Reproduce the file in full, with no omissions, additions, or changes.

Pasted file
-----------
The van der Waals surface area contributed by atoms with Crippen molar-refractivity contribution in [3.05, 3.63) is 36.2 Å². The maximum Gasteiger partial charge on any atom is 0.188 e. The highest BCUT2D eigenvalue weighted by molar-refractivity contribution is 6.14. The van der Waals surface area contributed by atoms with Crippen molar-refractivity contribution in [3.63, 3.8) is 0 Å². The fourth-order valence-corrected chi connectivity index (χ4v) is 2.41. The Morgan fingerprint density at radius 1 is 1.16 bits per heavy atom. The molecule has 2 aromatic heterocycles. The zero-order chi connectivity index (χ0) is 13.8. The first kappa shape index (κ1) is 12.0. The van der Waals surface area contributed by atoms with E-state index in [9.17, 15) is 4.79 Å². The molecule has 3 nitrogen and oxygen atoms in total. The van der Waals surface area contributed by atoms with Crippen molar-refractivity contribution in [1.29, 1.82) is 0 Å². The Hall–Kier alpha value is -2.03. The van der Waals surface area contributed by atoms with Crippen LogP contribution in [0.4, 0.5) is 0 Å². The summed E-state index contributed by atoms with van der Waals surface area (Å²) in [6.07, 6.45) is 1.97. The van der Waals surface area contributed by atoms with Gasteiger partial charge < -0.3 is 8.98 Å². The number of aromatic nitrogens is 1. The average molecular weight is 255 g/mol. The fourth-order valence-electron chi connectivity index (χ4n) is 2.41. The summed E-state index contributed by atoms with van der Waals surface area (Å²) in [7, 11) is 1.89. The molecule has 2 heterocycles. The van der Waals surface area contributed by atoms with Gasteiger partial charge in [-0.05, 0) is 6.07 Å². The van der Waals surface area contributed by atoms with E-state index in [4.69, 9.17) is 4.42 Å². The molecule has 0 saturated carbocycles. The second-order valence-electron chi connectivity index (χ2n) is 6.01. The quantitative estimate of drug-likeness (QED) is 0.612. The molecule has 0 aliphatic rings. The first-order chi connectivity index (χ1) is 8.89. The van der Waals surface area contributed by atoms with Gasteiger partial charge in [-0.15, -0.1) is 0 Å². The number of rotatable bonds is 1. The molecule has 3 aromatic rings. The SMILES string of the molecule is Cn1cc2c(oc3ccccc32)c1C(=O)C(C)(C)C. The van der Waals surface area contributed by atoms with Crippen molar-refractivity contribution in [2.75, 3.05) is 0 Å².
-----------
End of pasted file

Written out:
The van der Waals surface area contributed by atoms with Crippen molar-refractivity contribution in [3.05, 3.63) is 36.2 Å². The maximum Gasteiger partial charge on any atom is 0.188 e. The highest BCUT2D eigenvalue weighted by molar-refractivity contribution is 6.14. The van der Waals surface area contributed by atoms with Crippen molar-refractivity contribution in [3.63, 3.8) is 0 Å². The fourth-order valence-corrected chi connectivity index (χ4v) is 2.41. The Morgan fingerprint density at radius 1 is 1.16 bits per heavy atom. The molecule has 2 aromatic heterocycles. The zero-order chi connectivity index (χ0) is 13.8. The first kappa shape index (κ1) is 12.0. The van der Waals surface area contributed by atoms with E-state index in [9.17, 15) is 4.79 Å². The molecule has 3 nitrogen and oxygen atoms in total. The van der Waals surface area contributed by atoms with Crippen molar-refractivity contribution in [1.29, 1.82) is 0 Å². The Hall–Kier alpha value is -2.03. The van der Waals surface area contributed by atoms with Crippen LogP contribution in [0.4, 0.5) is 0 Å². The summed E-state index contributed by atoms with van der Waals surface area (Å²) in [6.07, 6.45) is 1.97. The van der Waals surface area contributed by atoms with Gasteiger partial charge < -0.3 is 8.98 Å². The number of aromatic nitrogens is 1. The average molecular weight is 255 g/mol. The fourth-order valence-electron chi connectivity index (χ4n) is 2.41. The summed E-state index contributed by atoms with van der Waals surface area (Å²) in [7, 11) is 1.89. The molecule has 2 heterocycles. The van der Waals surface area contributed by atoms with Gasteiger partial charge in [-0.05, 0) is 6.07 Å². The van der Waals surface area contributed by atoms with E-state index in [4.69, 9.17) is 4.42 Å². The molecule has 0 saturated carbocycles. The second-order valence-electron chi connectivity index (χ2n) is 6.01. The quantitative estimate of drug-likeness (QED) is 0.612. The molecule has 0 aliphatic rings. The first-order chi connectivity index (χ1) is 8.89. The van der Waals surface area contributed by atoms with Gasteiger partial charge in [-0.15, -0.1) is 0 Å². The number of rotatable bonds is 1. The molecule has 3 aromatic rings. The SMILES string of the molecule is Cn1cc2c(oc3ccccc32)c1C(=O)C(C)(C)C. The van der Waals surface area contributed by atoms with Crippen molar-refractivity contribution in [2.75, 3.05) is 0 Å².